Multiple sclerosis is a chronic condition that affects the nerves. The condition can make it harder to do everyday things, like walk, talk, eat and think, but it’s unpredictable and different for everyone. In other words, there is no ‘normal’ example of what MS looks like and this, of course, can be confusing. Because of my experiences and what I had learned about MS, in March 2019, I decided to start a blog to try and tell my story and help others. I noticed there weren’t many young people in the media or on social media talking about MS and I wanted to change that. I had also joined a number of support groups but most people in them were at least 30 years older than me. Over the years I have worked with Roche Healthcare, BBC, The Huffington Post, and many national and international charities to share my story as a young person living with MS and to encourage others to do the same.
Over the summer in 2019, I was contacted by some other young people living with MS who told me they were very grateful to hear another young person talking about the illness. I got to know these people individually and I found we all had very similar questions and experiences. I then saw a gap in the MS community and decided to start my very own support group. My support group is called MS Together and it’s for young people, aged 18-35 who live in the UK or Ireland and have been diagnosed with MS. There are now just over 400 of us and we offer virtual meet-ups (including quizzes, murder mystery, bottomless brunch, bingo, educational talks, mindfulness evenings, and more), in-person meet-ups (when possible), fundraising events, and general support. You can request to join the group here.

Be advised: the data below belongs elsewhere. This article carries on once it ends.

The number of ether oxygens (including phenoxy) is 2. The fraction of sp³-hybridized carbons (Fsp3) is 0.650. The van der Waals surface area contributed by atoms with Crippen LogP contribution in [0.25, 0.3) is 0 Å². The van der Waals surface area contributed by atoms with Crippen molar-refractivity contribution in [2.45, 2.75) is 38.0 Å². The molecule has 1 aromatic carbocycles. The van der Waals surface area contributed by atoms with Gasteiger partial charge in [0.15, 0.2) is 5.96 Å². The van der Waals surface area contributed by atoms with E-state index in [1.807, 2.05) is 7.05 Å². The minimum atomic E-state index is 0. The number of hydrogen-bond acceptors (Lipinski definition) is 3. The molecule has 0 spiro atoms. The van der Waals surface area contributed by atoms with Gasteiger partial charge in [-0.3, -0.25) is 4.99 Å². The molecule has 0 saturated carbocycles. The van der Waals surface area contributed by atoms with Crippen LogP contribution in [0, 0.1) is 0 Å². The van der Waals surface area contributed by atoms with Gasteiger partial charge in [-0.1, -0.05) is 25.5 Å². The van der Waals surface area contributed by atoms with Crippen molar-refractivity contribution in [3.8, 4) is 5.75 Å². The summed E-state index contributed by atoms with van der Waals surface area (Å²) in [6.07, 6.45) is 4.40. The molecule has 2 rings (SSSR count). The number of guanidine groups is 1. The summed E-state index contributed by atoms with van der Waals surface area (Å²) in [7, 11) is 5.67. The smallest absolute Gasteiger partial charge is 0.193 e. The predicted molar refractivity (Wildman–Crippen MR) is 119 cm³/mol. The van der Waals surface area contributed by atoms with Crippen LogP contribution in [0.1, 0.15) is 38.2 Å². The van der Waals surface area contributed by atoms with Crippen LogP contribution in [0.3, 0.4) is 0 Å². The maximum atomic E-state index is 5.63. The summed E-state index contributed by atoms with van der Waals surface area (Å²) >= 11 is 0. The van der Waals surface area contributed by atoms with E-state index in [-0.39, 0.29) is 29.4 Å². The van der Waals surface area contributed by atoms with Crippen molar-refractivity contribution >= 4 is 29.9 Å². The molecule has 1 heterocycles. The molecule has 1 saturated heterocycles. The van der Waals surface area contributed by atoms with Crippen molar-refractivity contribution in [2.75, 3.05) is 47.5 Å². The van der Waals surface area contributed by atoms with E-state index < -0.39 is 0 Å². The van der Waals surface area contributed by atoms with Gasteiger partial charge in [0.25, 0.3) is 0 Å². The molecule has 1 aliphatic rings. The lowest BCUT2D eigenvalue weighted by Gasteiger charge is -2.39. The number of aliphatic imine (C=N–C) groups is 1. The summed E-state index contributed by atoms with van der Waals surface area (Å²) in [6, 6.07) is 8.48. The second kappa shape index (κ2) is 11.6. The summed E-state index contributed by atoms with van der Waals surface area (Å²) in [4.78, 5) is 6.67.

What I want people to remember is MS comes in different shapes and sizes, stages, and forms. For some, it happens quickly and for others, it develops over time. In any case, every MS journey is unique. However, when you look healthy on the outside, one of the greatest challenges is explaining to others you actually feel ill, exhausted, or are in pain. If people can’t see you struggling, they can’t imagine something is wrong. Unfortunately, people tend to judge others by what they see alone and decide whether they are capable or incapable based on that. This means that the life of someone suffering from any ‘invisible’ illness can be filled with insensitive encounters. I now use my blog to help raise awareness of not only MS but a number of other chronic and invisible illnesses as well.
You can’t control being diagnosed with any illness, but you can control how you respond to it. My hope is, one day, people with invisible illnesses will no longer have to explain themselves and justify their struggles. Spreading awareness is the only way to create a more accepting, understanding world. We need to make the invisible, visible. The more awareness and understanding there is of MS and other invisible illnesses, the easier it will make life for me and so many others.
I am currently doing really well. My medication is working, I have just started a new job working for an MS charity (MS Trust), and I will be running the London Marathon next year. Although I wish I had never been diagnosed with MS in the first place, it has allowed me to have some incredible experiences and meet some amazing people… and for that, I am grateful. No matter what life throws at you, there are always some positives you can take away from that experience and I wouldn’t be who I am today without everything I have been through.”
This story was submitted to Love What Matters by Amy Thompson from Manchester. You can follow their journey on Instagram and their website. Submit your own story here and be sure to subscribe to our free email newsletter for our best stories, and YouTube for our best videos.